The story of an obsessive man, Auto Focus explores the rise and fall of actor Bob Crane, whose bent for sexual exploits contradicted his image as a devoted family man. Remembered for his starring role in the groundbreaking television sitcom Hogan’s Heroes in the 60s ad 70s, Paul Schrader’s film offers no judgement, but concentrates on Crane’s friendship with the perverse video sexpert John Carpenter who offers Crane the opportunity to make use of his libido via his celebrity. Crane’s addiction to fame offers the indulgence of a ‘secret’ life. From conservative and respectable family man to sexual predator and voyeur, Crane’s duality and subsequent fall from grace is a tragic, yet fascinating tale. We first meet the man at work on radio: he is quick-witted, charming and confident. The irony of his unmasking his radio guest Clayton Moore (The Lone Ranger), is not lost on us. This is a film that strips away the mask and every façade, leaving us with a vulnerable, flawed human being, struggling to come to terms with himself and his life. With the advent of his successful television show, Crane goes from a ‘one-girl guy’ to an obsessed womaniser, having been introduced by Carpenter to a night-life beyond his wildest dreams. His obsession with photography is further gratified by Carpenter’s groundbreaking video-making equipment, allowing Crane repeated proof and reinforcement of his sexual prowess. Crane and Carpenter make a fascinating team – on the surface, they are totally different, yet their friendship is based on a mutual need. Greg Kinnear is striking as the darkly complex Crane. What a different role this is for Kinnear, whose good looks and genial nature have made him a natural in comedies as a leading man (romantic or otherwise). In fact, to those who are familiar with Bob Crane or indeed Hogan’s Heroes, it may come as somewhat of a surprise of the physical resemblances between Kinnear and Crane. And Willem Dafoe is splendid as the seedy Carpenter: he is not a likeable character, yet we connect with him, and even sympathise with him. Although there are many images of naked women and fornicating bodies, they are hardly erotic, but seem illustrative and perfunctory, rather than emotional. I especially like the intensity that Schrader creates with haphazard camera work and great use of dischorded sounds, as life around Crane unravels. Because of his violent death, Crane’s narration is somewhat eerie – reminiscent of Sunny’s narration in Reversal of Fortune. Auto Focus is a tense and gripping film, filled with surprises and overt contradictions of the human condition. It’s also a terrifying look at a man who loses his sense of himself and is caught in his own net of deceit as he self destructs.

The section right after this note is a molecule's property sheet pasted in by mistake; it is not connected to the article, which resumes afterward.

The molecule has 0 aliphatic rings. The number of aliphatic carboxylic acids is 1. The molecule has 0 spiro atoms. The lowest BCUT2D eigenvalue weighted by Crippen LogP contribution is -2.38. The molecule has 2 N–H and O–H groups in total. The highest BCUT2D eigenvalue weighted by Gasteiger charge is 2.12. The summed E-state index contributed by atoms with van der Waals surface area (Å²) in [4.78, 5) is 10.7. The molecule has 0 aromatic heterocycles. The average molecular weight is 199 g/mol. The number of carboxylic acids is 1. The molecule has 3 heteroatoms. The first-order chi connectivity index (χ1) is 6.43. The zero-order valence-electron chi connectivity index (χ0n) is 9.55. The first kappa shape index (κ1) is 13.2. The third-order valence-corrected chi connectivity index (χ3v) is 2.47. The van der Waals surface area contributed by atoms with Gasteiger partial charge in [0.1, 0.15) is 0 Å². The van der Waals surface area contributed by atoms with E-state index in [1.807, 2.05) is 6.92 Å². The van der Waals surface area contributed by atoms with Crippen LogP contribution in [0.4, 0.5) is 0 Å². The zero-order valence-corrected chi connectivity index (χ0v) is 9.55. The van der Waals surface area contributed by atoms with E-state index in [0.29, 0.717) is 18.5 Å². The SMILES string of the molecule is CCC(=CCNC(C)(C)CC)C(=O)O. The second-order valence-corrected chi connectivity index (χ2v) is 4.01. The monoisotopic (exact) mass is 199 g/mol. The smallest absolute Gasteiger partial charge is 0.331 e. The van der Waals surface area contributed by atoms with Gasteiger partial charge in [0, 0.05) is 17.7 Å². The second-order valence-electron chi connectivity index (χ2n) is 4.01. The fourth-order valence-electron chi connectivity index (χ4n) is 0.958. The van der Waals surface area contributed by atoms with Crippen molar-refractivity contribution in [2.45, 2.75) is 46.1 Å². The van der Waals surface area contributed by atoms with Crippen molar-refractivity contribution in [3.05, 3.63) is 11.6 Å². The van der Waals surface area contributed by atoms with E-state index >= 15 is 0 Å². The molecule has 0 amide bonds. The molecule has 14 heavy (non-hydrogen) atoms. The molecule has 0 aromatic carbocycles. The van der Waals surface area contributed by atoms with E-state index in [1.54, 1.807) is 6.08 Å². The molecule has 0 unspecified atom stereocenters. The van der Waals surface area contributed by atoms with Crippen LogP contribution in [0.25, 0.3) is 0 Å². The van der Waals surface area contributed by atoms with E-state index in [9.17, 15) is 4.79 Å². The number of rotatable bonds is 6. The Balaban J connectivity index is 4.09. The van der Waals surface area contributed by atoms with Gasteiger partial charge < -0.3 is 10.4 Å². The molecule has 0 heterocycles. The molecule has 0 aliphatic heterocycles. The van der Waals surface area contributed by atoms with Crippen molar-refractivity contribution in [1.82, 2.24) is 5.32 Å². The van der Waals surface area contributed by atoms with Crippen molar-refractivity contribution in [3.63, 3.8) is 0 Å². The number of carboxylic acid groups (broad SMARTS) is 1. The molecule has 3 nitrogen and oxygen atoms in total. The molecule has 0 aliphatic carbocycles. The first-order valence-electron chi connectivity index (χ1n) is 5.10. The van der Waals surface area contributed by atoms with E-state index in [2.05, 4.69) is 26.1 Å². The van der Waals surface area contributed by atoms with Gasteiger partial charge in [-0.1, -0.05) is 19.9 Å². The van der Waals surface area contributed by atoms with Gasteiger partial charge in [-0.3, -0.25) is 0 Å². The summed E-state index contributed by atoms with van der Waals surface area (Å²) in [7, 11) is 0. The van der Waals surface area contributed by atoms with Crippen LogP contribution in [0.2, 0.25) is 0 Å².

By Louise Keller -